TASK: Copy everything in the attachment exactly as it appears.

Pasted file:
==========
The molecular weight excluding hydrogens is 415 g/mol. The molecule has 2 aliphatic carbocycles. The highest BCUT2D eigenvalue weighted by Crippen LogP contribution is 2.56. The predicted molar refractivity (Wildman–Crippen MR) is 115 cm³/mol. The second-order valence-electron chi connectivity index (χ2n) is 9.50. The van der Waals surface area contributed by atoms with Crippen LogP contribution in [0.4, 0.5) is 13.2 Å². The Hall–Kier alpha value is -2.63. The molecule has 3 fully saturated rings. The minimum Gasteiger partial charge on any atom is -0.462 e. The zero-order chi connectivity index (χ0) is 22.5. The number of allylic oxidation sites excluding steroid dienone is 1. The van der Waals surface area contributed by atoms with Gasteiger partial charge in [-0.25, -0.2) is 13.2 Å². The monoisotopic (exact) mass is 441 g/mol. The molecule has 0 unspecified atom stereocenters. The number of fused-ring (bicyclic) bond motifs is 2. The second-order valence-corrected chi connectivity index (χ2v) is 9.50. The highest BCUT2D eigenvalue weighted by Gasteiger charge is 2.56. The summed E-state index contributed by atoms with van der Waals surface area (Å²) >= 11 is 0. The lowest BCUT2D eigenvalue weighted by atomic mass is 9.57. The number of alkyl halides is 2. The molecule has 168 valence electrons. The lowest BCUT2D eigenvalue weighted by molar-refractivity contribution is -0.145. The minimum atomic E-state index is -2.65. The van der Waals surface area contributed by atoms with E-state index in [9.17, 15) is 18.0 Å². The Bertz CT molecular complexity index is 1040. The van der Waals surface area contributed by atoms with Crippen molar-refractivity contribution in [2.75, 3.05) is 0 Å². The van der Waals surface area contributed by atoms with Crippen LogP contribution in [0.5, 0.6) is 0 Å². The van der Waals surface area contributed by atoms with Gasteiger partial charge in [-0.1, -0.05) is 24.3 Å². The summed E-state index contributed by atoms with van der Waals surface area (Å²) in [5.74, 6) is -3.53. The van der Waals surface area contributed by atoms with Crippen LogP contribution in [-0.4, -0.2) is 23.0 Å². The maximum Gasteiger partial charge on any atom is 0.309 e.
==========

The molecular weight excluding hydrogens is 415 g/mol. The molecule has 2 aliphatic carbocycles. The highest BCUT2D eigenvalue weighted by Crippen LogP contribution is 2.56. The predicted molar refractivity (Wildman–Crippen MR) is 115 cm³/mol. The second-order valence-electron chi connectivity index (χ2n) is 9.50. The van der Waals surface area contributed by atoms with Crippen LogP contribution in [0.4, 0.5) is 13.2 Å². The Hall–Kier alpha value is -2.63. The molecule has 3 fully saturated rings. The minimum Gasteiger partial charge on any atom is -0.462 e. The zero-order chi connectivity index (χ0) is 22.5. The number of allylic oxidation sites excluding steroid dienone is 1. The van der Waals surface area contributed by atoms with Gasteiger partial charge in [-0.25, -0.2) is 13.2 Å². The monoisotopic (exact) mass is 441 g/mol. The molecule has 0 unspecified atom stereocenters. The number of fused-ring (bicyclic) bond motifs is 2. The second-order valence-corrected chi connectivity index (χ2v) is 9.50. The highest BCUT2D eigenvalue weighted by Gasteiger charge is 2.56. The summed E-state index contributed by atoms with van der Waals surface area (Å²) >= 11 is 0. The lowest BCUT2D eigenvalue weighted by atomic mass is 9.57. The number of alkyl halides is 2. The molecule has 168 valence electrons. The lowest BCUT2D eigenvalue weighted by molar-refractivity contribution is -0.145. The minimum atomic E-state index is -2.65. The van der Waals surface area contributed by atoms with E-state index in [9.17, 15) is 18.0 Å². The Bertz CT molecular complexity index is 1040. The van der Waals surface area contributed by atoms with Crippen molar-refractivity contribution in [2.75, 3.05) is 0 Å². The van der Waals surface area contributed by atoms with Crippen LogP contribution in [0.5, 0.6) is 0 Å². The van der Waals surface area contributed by atoms with Gasteiger partial charge in [-0.1, -0.05) is 24.3 Å². The summed E-state index contributed by atoms with van der Waals surface area (Å²) in [5.74, 6) is -3.53. The van der Waals surface area contributed by atoms with Crippen LogP contribution in [-0.4, -0.2) is 23.0 Å². The maximum Gasteiger partial charge on any atom is 0.309 e.